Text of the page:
Brett: It goes really deep, as you saw it. Buildings have different requirements; they have to have workers there. So a lot of buildings will stay closed, if you don’t have enough population, or if people don’t want to actually come to your city. So all of that’s sort of modelled and simulated. Sewer system, health system, crime, police coverage, education: all those things are actually modelled and have simulation, and they all have cool data layers.
I don’t know if you got a chance in the demo, to really click on stuff and dive deep into it, but there’s a lot of fun graphical detail in terms of what’s happening; the simulation is there. For example, you build a water tower in the demo. If you build your water tower right next to manufacturing facilities, we didn’t talk about it in the demo, but if you actually do that, over time the manufacturing companies will create ground pollution. So then the water tower will actually suck up that ground pollution, and then that would get pumped out, so you get kind of dirty water that gets pumped out to your sims, and that will make them sick eventually. So that’s kind of a real-world thing that happens, and that can actually happen in the game.
AusGamers: Did you guys feel at any point, that you had to kind of rein it back a little bit? Were you going too deep on the simulation aspect?
Brett: No I don’t think necessarily. There’s certain things that we couldn’t do, just because it wasn’t fun. So we still had to make sure that the things that we’re doing and modelling were fun and entertaining; parts of it. Because there’s certain kinds of things that wouldn’t be that much fun, potentially. But they have to balance the level of what they’re going to do, with the fun factor.
AusGamers: Can you guys foresee any application for the game in the real-world sense? Like... I don’t want to drag it into any sort of politics, but can you see that some cities might be able to look at SimCity and work out where some of their bigger problems are. Or do you see it being maybe a reflective thing that people use, and through social media just kind of going “yeah well, that’s actually why this particular place in the world isn’t doing so well”, you can see the simulation here?
Brett: I think it’s more reflective. Because we’re not an educational tool to educate city planners necessarily. Although our guys do study planning; our creative director is friends with a city planner. We have architects... that were former-architects that are artists. So we try to be authentic.
An interesting thing is -- talking about city planners is -- at E3, somebody came up to me and said “hey, I just wanted to let you know that I’m actually a city planner for...” I can’t remember what city it was, in Southern California, and he said “actually, I was inspired by SimCity to become a city planner”. So that was kind of cool.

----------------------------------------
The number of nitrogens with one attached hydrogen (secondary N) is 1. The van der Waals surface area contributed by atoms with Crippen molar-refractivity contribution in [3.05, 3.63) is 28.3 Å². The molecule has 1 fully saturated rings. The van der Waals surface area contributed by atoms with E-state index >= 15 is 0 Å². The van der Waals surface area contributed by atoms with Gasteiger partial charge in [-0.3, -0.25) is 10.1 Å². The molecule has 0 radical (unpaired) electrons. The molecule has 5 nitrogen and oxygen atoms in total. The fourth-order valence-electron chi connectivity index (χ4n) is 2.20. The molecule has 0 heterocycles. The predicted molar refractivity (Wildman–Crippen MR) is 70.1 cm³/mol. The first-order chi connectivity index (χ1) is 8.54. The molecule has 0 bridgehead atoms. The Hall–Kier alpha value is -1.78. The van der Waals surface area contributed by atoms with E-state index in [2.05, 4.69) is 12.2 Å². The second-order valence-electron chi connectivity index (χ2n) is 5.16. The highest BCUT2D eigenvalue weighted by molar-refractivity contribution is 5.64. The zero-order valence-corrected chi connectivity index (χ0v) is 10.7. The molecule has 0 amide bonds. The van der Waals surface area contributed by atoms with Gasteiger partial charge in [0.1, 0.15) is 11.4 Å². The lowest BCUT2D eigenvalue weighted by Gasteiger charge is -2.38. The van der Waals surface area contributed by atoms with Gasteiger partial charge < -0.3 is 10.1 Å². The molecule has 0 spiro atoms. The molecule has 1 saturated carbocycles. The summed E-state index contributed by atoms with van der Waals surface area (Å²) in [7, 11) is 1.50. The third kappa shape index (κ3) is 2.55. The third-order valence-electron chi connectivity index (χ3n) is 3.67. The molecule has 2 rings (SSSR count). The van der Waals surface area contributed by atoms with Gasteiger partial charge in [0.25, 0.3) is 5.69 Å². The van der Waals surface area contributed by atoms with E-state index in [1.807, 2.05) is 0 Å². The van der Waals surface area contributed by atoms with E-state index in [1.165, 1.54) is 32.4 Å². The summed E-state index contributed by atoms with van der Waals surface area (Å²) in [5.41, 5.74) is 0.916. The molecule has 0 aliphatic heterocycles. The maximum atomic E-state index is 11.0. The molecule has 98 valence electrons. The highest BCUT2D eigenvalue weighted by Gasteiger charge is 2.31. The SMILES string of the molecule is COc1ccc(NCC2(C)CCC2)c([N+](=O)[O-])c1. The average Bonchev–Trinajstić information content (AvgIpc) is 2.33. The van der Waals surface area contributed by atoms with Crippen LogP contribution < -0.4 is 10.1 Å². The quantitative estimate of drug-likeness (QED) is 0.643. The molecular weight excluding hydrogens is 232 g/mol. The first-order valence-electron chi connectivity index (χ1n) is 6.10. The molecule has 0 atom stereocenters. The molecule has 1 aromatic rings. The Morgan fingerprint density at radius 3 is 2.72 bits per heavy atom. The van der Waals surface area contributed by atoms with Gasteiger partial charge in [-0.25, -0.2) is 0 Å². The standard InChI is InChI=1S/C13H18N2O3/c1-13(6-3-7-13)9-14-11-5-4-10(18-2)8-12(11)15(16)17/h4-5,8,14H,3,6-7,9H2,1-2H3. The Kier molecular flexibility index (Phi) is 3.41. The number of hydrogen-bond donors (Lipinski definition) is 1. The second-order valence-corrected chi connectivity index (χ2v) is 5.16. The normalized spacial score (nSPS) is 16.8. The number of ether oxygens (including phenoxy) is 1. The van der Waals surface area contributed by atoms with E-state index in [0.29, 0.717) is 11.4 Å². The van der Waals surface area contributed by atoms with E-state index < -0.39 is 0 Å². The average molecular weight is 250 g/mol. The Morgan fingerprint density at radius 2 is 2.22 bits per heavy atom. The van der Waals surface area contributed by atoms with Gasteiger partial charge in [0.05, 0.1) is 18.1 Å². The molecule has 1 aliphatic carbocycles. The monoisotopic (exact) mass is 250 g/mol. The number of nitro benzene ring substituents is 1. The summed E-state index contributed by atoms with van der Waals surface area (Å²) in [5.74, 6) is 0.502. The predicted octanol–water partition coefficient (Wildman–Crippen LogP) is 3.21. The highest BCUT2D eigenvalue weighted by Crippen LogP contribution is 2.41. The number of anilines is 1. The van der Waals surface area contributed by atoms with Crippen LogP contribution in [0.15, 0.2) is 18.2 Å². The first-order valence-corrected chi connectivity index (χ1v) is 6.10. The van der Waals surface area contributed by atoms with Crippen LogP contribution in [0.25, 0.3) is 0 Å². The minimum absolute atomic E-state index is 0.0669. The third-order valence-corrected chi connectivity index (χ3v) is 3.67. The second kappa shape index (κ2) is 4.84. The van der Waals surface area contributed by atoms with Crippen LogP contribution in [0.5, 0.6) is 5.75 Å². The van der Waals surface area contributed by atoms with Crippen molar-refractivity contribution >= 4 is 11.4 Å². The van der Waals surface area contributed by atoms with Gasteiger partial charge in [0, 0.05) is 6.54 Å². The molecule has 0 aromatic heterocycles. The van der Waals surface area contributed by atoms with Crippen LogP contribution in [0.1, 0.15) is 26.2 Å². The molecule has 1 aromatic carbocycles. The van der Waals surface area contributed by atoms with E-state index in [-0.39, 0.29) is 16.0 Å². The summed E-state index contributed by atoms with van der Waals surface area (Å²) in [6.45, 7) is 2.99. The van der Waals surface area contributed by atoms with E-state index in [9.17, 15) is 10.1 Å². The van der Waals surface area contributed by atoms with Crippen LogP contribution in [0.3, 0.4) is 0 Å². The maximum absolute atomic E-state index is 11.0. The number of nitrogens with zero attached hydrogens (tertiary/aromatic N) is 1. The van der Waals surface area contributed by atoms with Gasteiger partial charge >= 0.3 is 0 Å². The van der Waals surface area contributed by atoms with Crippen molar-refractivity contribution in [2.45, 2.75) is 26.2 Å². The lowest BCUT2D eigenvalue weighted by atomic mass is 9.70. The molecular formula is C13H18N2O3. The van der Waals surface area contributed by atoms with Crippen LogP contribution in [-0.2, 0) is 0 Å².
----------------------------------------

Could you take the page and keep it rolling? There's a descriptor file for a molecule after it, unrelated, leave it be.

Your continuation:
So I think there’s that inspiration; I think we sort of model the realities of it, in terms of you know: if you pollute, it’s going to cause problems. So yeah, I think kids, and adults can learn the basic ideas from that. Are we going to give true details of how to solve a city’s individual problems? No, but I think to give the sense of that.
AusGamers: Are we going to be looking at... I know we talked about this before, but just to get it on camera again. In terms of the content that you’re going to be offering post-release, can you just run us through what the current plan is there?
Brett: Yeah. We’re definitely going to offer challenges and new things that will pop up, for free, online. Because we want to keep it live and fresh, and add new things. And that’s one of the great things about it being online, and being connected, is that we can sort of see what’s happening across the SimCity world. What kinds of things people like, and what they’re playing, and then develop new challenges based around that. Things that they can do cooperatively and competitively.
In terms of the other question that you’re asking, which is sort of DLC and that sort of stuff, we’re not yet talking about that, but it’s a great idea.
AusGamers: Another great idea that we mentioned was consoles, and you sort of said “we haven’t had that conversation yet”, and I was just thinking, because now you’ve got cross platform play between Mac and PC: is it something that an iPad could run? In terms of the graphical factor? Could you see it ever being on tablets as well? And then cross-platform play in that respect?
Brett: It’s definitely a possibility.
AusGamers: Ok Brett, well, we’ll leave it there. I think we finally actually got what we needed to. Thanks for your patience, and the game looks fantastic.
AusGamers: Thanks very much for that Brett.